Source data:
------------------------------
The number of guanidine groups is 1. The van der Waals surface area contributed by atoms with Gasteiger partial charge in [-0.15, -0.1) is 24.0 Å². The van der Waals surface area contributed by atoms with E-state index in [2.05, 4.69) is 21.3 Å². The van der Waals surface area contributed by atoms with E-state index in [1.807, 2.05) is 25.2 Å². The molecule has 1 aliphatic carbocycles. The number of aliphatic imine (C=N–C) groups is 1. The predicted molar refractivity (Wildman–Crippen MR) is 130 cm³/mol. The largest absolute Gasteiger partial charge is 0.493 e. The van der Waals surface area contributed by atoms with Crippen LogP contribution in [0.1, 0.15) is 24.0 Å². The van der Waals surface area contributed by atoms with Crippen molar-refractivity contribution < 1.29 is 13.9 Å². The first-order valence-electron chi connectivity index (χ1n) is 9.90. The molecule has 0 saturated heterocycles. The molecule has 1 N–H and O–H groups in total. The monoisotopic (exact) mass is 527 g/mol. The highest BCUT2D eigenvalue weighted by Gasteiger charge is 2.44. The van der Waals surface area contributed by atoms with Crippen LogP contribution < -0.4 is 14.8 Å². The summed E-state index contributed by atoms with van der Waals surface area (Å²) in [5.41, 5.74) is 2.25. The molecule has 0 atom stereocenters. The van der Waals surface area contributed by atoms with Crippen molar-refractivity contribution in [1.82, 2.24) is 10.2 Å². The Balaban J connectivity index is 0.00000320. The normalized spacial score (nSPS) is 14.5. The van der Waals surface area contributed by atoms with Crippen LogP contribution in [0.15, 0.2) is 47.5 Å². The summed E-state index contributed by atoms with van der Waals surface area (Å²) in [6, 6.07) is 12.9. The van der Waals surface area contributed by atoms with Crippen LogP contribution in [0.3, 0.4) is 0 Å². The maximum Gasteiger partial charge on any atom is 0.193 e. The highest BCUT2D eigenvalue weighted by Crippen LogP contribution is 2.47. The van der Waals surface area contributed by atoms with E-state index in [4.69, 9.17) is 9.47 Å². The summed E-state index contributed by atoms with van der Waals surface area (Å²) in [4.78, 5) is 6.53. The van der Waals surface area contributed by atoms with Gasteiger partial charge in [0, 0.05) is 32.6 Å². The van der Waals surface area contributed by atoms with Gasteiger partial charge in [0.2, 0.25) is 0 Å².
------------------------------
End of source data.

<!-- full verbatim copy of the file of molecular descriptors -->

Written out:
The number of guanidine groups is 1. The van der Waals surface area contributed by atoms with Gasteiger partial charge in [-0.15, -0.1) is 24.0 Å². The van der Waals surface area contributed by atoms with E-state index in [2.05, 4.69) is 21.3 Å². The van der Waals surface area contributed by atoms with E-state index in [1.807, 2.05) is 25.2 Å². The molecule has 1 aliphatic carbocycles. The number of aliphatic imine (C=N–C) groups is 1. The predicted molar refractivity (Wildman–Crippen MR) is 130 cm³/mol. The largest absolute Gasteiger partial charge is 0.493 e. The van der Waals surface area contributed by atoms with Crippen LogP contribution in [0.1, 0.15) is 24.0 Å². The van der Waals surface area contributed by atoms with Crippen molar-refractivity contribution < 1.29 is 13.9 Å². The first-order valence-electron chi connectivity index (χ1n) is 9.90. The molecule has 0 saturated heterocycles. The molecule has 1 N–H and O–H groups in total. The monoisotopic (exact) mass is 527 g/mol. The highest BCUT2D eigenvalue weighted by Gasteiger charge is 2.44. The van der Waals surface area contributed by atoms with Crippen LogP contribution < -0.4 is 14.8 Å². The summed E-state index contributed by atoms with van der Waals surface area (Å²) in [5.41, 5.74) is 2.25. The molecule has 0 atom stereocenters. The van der Waals surface area contributed by atoms with Crippen molar-refractivity contribution in [1.82, 2.24) is 10.2 Å². The Balaban J connectivity index is 0.00000320. The normalized spacial score (nSPS) is 14.5. The van der Waals surface area contributed by atoms with Crippen LogP contribution in [0.15, 0.2) is 47.5 Å². The summed E-state index contributed by atoms with van der Waals surface area (Å²) in [6, 6.07) is 12.9. The van der Waals surface area contributed by atoms with Crippen LogP contribution in [0.3, 0.4) is 0 Å². The maximum Gasteiger partial charge on any atom is 0.193 e. The highest BCUT2D eigenvalue weighted by Crippen LogP contribution is 2.47. The van der Waals surface area contributed by atoms with E-state index in [4.69, 9.17) is 9.47 Å². The summed E-state index contributed by atoms with van der Waals surface area (Å²) in [4.78, 5) is 6.53. The van der Waals surface area contributed by atoms with Gasteiger partial charge in [0, 0.05) is 32.6 Å². The van der Waals surface area contributed by atoms with Gasteiger partial charge in [0.2, 0.25) is 0 Å².